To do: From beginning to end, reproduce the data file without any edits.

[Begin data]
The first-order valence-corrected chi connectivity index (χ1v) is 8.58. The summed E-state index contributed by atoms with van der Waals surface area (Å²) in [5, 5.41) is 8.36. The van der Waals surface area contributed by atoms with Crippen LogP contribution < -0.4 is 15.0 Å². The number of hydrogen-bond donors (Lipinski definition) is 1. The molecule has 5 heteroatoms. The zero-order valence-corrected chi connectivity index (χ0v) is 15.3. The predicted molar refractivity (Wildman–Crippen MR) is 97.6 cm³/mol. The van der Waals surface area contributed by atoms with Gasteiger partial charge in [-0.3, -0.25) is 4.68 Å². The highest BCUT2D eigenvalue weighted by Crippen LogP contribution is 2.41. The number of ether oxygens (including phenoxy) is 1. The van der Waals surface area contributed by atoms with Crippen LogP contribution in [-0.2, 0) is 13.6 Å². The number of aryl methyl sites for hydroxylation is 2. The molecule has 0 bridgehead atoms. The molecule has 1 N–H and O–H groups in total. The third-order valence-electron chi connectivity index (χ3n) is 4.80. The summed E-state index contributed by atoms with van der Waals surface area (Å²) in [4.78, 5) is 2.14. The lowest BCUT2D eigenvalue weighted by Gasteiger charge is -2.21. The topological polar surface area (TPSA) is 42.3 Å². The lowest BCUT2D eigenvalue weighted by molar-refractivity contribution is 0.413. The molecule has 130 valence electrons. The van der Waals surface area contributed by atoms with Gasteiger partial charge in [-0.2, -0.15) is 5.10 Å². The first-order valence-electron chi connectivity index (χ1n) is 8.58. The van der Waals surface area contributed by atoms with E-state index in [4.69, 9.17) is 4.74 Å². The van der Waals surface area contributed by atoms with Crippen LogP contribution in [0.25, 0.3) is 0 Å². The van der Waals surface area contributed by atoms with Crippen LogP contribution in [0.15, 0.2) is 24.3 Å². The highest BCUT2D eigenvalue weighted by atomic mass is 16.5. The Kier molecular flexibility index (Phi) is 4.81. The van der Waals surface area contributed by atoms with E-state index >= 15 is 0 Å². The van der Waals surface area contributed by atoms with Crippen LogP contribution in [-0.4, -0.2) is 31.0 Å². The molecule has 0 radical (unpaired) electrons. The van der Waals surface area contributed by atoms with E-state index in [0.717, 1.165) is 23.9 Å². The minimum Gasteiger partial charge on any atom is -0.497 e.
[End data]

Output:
The first-order valence-corrected chi connectivity index (χ1v) is 8.58. The summed E-state index contributed by atoms with van der Waals surface area (Å²) in [5, 5.41) is 8.36. The van der Waals surface area contributed by atoms with Crippen LogP contribution < -0.4 is 15.0 Å². The number of hydrogen-bond donors (Lipinski definition) is 1. The molecule has 5 heteroatoms. The zero-order valence-corrected chi connectivity index (χ0v) is 15.3. The predicted molar refractivity (Wildman–Crippen MR) is 97.6 cm³/mol. The van der Waals surface area contributed by atoms with Gasteiger partial charge in [-0.3, -0.25) is 4.68 Å². The highest BCUT2D eigenvalue weighted by Crippen LogP contribution is 2.41. The number of ether oxygens (including phenoxy) is 1. The van der Waals surface area contributed by atoms with Crippen LogP contribution in [-0.2, 0) is 13.6 Å². The number of aryl methyl sites for hydroxylation is 2. The molecule has 0 bridgehead atoms. The molecule has 1 N–H and O–H groups in total. The third-order valence-electron chi connectivity index (χ3n) is 4.80. The summed E-state index contributed by atoms with van der Waals surface area (Å²) in [4.78, 5) is 2.14. The lowest BCUT2D eigenvalue weighted by Gasteiger charge is -2.21. The topological polar surface area (TPSA) is 42.3 Å². The lowest BCUT2D eigenvalue weighted by molar-refractivity contribution is 0.413. The molecule has 130 valence electrons. The van der Waals surface area contributed by atoms with Gasteiger partial charge in [-0.2, -0.15) is 5.10 Å². The first-order valence-electron chi connectivity index (χ1n) is 8.58. The van der Waals surface area contributed by atoms with E-state index in [4.69, 9.17) is 4.74 Å². The van der Waals surface area contributed by atoms with Crippen LogP contribution in [0.25, 0.3) is 0 Å². The van der Waals surface area contributed by atoms with Crippen LogP contribution in [0.15, 0.2) is 24.3 Å². The highest BCUT2D eigenvalue weighted by atomic mass is 16.5. The Kier molecular flexibility index (Phi) is 4.81. The van der Waals surface area contributed by atoms with E-state index >= 15 is 0 Å². The van der Waals surface area contributed by atoms with Crippen LogP contribution in [-0.4, -0.2) is 31.0 Å². The molecule has 0 radical (unpaired) electrons. The van der Waals surface area contributed by atoms with E-state index in [0.717, 1.165) is 23.9 Å². The minimum Gasteiger partial charge on any atom is -0.497 e.